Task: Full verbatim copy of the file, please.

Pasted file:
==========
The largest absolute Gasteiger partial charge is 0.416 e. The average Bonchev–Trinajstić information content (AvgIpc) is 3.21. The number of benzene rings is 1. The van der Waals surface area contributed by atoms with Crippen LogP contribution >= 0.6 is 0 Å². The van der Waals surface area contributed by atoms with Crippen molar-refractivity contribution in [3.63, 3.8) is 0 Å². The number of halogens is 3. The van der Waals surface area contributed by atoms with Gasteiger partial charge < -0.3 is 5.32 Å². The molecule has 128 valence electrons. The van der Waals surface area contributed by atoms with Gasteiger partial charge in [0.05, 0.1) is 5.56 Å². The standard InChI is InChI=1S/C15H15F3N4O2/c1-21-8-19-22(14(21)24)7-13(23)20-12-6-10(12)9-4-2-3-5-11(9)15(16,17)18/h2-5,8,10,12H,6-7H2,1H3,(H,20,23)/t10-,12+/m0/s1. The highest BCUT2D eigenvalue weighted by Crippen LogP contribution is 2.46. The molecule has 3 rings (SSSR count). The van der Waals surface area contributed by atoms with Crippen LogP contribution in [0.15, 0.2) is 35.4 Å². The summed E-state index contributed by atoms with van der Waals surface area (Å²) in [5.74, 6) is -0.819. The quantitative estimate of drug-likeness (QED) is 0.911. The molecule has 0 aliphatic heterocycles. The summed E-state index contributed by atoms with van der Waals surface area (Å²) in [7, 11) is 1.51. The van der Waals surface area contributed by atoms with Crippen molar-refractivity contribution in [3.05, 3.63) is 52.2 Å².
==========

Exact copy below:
The largest absolute Gasteiger partial charge is 0.416 e. The average Bonchev–Trinajstić information content (AvgIpc) is 3.21. The number of benzene rings is 1. The van der Waals surface area contributed by atoms with Crippen LogP contribution >= 0.6 is 0 Å². The van der Waals surface area contributed by atoms with Crippen molar-refractivity contribution in [3.63, 3.8) is 0 Å². The number of halogens is 3. The van der Waals surface area contributed by atoms with Gasteiger partial charge < -0.3 is 5.32 Å². The molecule has 128 valence electrons. The van der Waals surface area contributed by atoms with Gasteiger partial charge in [0.05, 0.1) is 5.56 Å². The standard InChI is InChI=1S/C15H15F3N4O2/c1-21-8-19-22(14(21)24)7-13(23)20-12-6-10(12)9-4-2-3-5-11(9)15(16,17)18/h2-5,8,10,12H,6-7H2,1H3,(H,20,23)/t10-,12+/m0/s1. The highest BCUT2D eigenvalue weighted by Crippen LogP contribution is 2.46. The molecule has 3 rings (SSSR count). The van der Waals surface area contributed by atoms with Crippen LogP contribution in [0.15, 0.2) is 35.4 Å². The summed E-state index contributed by atoms with van der Waals surface area (Å²) in [5.74, 6) is -0.819. The quantitative estimate of drug-likeness (QED) is 0.911. The molecule has 0 aliphatic heterocycles. The summed E-state index contributed by atoms with van der Waals surface area (Å²) in [7, 11) is 1.51. The van der Waals surface area contributed by atoms with Crippen molar-refractivity contribution in [3.05, 3.63) is 52.2 Å².